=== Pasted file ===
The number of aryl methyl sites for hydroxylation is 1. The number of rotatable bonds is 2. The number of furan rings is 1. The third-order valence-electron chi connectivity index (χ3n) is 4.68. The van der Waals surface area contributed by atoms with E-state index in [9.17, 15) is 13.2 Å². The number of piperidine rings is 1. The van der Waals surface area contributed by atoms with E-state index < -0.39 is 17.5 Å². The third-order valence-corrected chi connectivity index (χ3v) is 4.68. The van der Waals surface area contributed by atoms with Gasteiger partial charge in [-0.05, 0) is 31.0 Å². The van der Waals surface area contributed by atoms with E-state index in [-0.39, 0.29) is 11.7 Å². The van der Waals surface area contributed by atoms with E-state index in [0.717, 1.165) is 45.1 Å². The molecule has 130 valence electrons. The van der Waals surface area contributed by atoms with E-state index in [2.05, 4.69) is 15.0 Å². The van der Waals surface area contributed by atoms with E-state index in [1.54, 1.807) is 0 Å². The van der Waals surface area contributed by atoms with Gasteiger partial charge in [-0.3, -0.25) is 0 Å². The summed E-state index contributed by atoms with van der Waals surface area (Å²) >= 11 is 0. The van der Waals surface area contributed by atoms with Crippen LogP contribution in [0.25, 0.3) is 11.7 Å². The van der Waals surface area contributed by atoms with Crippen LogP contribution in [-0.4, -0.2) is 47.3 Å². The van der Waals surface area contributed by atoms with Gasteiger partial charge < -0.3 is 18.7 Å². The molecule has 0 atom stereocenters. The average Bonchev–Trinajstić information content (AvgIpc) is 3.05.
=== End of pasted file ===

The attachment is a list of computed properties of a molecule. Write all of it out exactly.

The number of aryl methyl sites for hydroxylation is 1. The number of rotatable bonds is 2. The number of furan rings is 1. The third-order valence-electron chi connectivity index (χ3n) is 4.68. The van der Waals surface area contributed by atoms with E-state index in [9.17, 15) is 13.2 Å². The number of piperidine rings is 1. The van der Waals surface area contributed by atoms with E-state index < -0.39 is 17.5 Å². The third-order valence-corrected chi connectivity index (χ3v) is 4.68. The van der Waals surface area contributed by atoms with Gasteiger partial charge in [-0.05, 0) is 31.0 Å². The van der Waals surface area contributed by atoms with E-state index in [-0.39, 0.29) is 11.7 Å². The van der Waals surface area contributed by atoms with E-state index in [0.717, 1.165) is 45.1 Å². The molecule has 130 valence electrons. The van der Waals surface area contributed by atoms with E-state index in [2.05, 4.69) is 15.0 Å². The van der Waals surface area contributed by atoms with E-state index in [1.54, 1.807) is 0 Å². The van der Waals surface area contributed by atoms with Gasteiger partial charge in [-0.3, -0.25) is 0 Å². The summed E-state index contributed by atoms with van der Waals surface area (Å²) >= 11 is 0. The van der Waals surface area contributed by atoms with Crippen LogP contribution in [0.25, 0.3) is 11.7 Å². The van der Waals surface area contributed by atoms with Crippen LogP contribution in [-0.4, -0.2) is 47.3 Å². The van der Waals surface area contributed by atoms with Gasteiger partial charge < -0.3 is 18.7 Å². The molecule has 0 atom stereocenters. The average Bonchev–Trinajstić information content (AvgIpc) is 3.05.